Ladies run the businesses on the street, many of which are the cooking mamas who can be found at any stratigic open space with their charcoal stoves, pots and pans and tea thermoses.
Sometimes a small structure of rough poles and corrugated iron sheets provide the mamas with some shade and shelter.
From early morning on, they just squat and work away to make a day’s wage.
My favourite mama chapati has her business nestled between the mosque, fishermen and the beach.
One can find her every morning from 06:30 preparing the ‘shop’: sitting on the ground, keeping the coals glowing, rolling the dough and baking the chapati.
From early morning on there are customers usually waiting for an order of two, four or maybe just one chapati.
Bajaj and taxi drivers (even some private cars) roll up for an order — it’s take away.
One regular customer buys 10 every day to take to his colleagues at the office.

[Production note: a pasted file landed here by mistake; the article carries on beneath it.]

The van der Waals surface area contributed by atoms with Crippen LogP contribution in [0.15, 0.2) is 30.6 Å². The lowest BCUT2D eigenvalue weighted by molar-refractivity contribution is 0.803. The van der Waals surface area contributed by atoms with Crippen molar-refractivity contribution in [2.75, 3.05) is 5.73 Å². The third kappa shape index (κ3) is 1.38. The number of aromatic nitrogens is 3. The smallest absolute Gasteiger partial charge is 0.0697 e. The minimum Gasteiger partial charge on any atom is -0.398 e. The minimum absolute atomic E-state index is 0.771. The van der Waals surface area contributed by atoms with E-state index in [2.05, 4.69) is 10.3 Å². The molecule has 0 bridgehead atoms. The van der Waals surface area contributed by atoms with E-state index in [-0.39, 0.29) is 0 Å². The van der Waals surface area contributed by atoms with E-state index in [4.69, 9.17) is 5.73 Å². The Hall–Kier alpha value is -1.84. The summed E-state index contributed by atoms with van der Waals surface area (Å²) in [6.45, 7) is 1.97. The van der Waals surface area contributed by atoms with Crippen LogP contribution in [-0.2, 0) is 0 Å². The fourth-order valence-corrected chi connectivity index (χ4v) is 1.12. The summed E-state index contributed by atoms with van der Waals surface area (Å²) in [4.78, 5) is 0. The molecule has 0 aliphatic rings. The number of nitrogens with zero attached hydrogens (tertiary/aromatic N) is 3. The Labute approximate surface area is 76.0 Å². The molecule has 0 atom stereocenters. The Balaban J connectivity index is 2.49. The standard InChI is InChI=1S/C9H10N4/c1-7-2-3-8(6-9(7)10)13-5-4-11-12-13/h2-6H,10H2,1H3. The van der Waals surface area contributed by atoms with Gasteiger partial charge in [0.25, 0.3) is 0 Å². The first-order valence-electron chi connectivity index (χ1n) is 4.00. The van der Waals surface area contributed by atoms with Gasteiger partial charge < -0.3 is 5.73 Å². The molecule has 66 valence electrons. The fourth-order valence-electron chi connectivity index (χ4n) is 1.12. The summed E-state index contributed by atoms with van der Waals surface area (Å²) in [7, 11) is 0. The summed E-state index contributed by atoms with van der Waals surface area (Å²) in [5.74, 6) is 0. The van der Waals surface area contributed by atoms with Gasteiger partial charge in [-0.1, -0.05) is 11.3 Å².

All in all it looks like a thriving business, amazingly so considering the conditions.
Sitting in the sand, chickens running around, flies to be waved away constantly and the art of preparing calmly and baking each chapati one by one as eager customers hover and ask tayari — ready?
She’ll be there selling as long as her stock lasts.
There’s also dada who cooks cassava under the same roof.
It’s a cumbersome and oily business in which chunks of peeled cassava are being deep fried.
They must be tested constantly to see if they’re cooked before finally being packed in old newspaper, ready for sale.
When cassava and dough have finished, the dishes are washed, all is cleared away and the sand is swept.
Nothing remains of the hustle of another day in Dar.
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